Biases in information processing styles, as measured by neuropsychological tasks, have been reported in the eating disorder literature. In particular, an inflexible, rigid processing style (poor set-shifting) and a bias toward detail to the exclusion of the bigger picture (weak central coherence) have been observed. This report investigates these traits in the overweight population, by comparing the neuropsychological profile of 50 normal-weight and ten overweight members of the general population. Small-to-negligible effect sizes are seen for the set-shifting tasks; however, a mixed profile with moderate-to-strong effect sizes is seen for tasks measuring detail focus. This exploratory study provides an intriguing introduction to neuropsychological profiles in the overweight population. Further exploration of these traits within the overweight/obese population is recommended.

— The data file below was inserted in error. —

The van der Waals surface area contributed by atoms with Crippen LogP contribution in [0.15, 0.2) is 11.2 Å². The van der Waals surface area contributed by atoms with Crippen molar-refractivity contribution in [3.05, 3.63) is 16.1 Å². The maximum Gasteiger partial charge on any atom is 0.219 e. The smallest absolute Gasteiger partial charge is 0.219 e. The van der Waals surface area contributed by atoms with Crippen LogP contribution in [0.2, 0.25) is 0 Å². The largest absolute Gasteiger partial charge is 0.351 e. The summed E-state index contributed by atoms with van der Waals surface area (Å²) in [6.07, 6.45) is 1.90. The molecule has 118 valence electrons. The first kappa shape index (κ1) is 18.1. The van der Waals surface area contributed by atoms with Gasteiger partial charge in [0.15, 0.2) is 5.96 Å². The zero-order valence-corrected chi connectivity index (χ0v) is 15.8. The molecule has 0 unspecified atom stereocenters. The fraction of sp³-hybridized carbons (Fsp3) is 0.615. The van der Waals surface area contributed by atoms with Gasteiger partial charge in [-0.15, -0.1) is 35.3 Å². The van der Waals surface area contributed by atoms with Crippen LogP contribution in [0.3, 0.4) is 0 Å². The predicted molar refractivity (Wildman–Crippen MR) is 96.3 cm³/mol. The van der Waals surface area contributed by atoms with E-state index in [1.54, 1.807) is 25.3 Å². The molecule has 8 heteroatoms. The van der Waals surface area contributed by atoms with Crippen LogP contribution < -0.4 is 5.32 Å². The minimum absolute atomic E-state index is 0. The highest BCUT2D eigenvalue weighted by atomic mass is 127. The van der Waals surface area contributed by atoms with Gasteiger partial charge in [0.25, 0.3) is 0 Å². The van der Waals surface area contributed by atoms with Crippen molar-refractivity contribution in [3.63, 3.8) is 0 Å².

|Number of pages||4|
|Publication status||Published - Nov 2007|